Ok ok back to the subject at hand, Laos. We left Luang Prabang on another 200 km 8hr mission with the usual windy roads headed for Phonsovan, essentially just the main road with some houses, restaurants and guesthouses on either side and thats it. It was so quiet you couldnt find anywhere to eat after about 8.30pm. Two rather odd facts stand out for Phonsovan though: One, its the capital of the most heavily bombed province of the most heavily bombed country in the whole world! Two, its home to the frankly bizare plain of jars which as one might assume is essentially fields filled with huge stone jars, the purpose of them being completely unknown! According to our guide and from what we can gather, the prevailing theory among the Laos population is that they were used to store Whisky or rather the local brew the optimistically call whisky or comically Lao Lao ( I think the man with the job of naming it may have had one to many maybe). This theory although amusing is unlikely seeing as the jars hold anywhere between 50 gallons up to probably 250 gallons and there are hundreds of them (there were thousands and thousands, but international society for the preservation of culture.. namely the US Airforce did a fairly good job of blowing up the majority of them). Other theories include cremation and storage (bit unimaginative the last one really). Anyway as far as our guide was concerned almost certainly it was for the storage of booze which says a lot about the Laotians and they're culture as well as explaining why shops dont open till 11am (they all have hangovers!). Anyway they were extremely bizare and quite amusing although by the end of the day I was ready to move on. The other notable feature of the Phonsovan landscape includes the vast numbers of unexploded cluster bombs of all shapes and sizes and various other items of war junk including tanks and planes!! They use the bomb casings as stilts for their houses, fence posts, flower trays.. you name it they use it! Its extremely odd, nowhere however was stranger than our guesthouse's front room, inside which contained hundreds of clusterbombs, guns, shells, mortars, a nose cone of a fighter, even a stuffed cat wierdly enough! In all very strange!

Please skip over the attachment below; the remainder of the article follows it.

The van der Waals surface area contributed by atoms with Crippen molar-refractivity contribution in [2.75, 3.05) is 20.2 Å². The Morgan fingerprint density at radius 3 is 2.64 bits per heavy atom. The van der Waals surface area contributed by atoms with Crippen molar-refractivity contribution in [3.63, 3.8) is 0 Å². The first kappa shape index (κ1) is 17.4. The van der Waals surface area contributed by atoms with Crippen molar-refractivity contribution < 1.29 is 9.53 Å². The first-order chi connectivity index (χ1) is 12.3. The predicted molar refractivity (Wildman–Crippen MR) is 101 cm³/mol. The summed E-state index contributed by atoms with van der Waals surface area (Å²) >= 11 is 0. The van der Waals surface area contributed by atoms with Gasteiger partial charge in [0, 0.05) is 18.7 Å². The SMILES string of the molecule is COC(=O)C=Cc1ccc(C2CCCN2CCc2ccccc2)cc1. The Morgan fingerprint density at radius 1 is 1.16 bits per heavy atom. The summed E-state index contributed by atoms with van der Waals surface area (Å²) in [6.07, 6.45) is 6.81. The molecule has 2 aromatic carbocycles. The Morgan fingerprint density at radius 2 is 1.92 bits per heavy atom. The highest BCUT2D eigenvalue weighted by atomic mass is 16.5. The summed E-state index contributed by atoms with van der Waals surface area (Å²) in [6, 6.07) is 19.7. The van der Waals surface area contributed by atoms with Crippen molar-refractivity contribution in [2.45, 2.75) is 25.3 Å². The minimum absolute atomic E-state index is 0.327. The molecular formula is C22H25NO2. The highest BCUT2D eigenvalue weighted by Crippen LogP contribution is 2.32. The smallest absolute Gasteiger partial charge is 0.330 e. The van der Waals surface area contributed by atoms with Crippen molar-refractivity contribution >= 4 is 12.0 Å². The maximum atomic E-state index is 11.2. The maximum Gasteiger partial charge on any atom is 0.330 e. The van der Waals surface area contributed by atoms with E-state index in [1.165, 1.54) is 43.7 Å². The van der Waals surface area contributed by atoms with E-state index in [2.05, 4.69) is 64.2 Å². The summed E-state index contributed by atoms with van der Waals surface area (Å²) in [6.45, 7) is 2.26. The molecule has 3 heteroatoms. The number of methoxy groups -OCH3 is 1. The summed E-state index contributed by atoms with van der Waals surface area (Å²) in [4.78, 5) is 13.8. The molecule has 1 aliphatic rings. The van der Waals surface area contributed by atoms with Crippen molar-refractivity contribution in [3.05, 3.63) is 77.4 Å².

Anyway we decided one day was plenty of time to see the jars and we were right so twas off to Vietnam 'pon a rickity bus irritatingly labelled VIP although quite how it qualified I am unable to divine! Too cut a long story short it was a nightmare, a 14 hr long one at that. The most interesting part being having our bags 'searched' by Vietnamese customs, which involved them asking you what a few items of your luggage were. In my case this turned out to be my speakers, the firstaid kit and my washbag, after which he decided he was bored and told me to go away (just as well I packed my drugs, bombs and guns at the bottom of case really!). Apart from this one relatively amusing insight into the mechanisms of good old fashioned Communist suspicion it was a bloody awful trip and to make matters worse, we arrived in a place called Vinh, which is a complete hole. It was the Slough of Vietnam and only one person in the whole bloody city spoke English, it was also the spot where the dialogue at the top took place. Yes indeed welcome to Vietnam! would you like your Weasel rare or medium rare?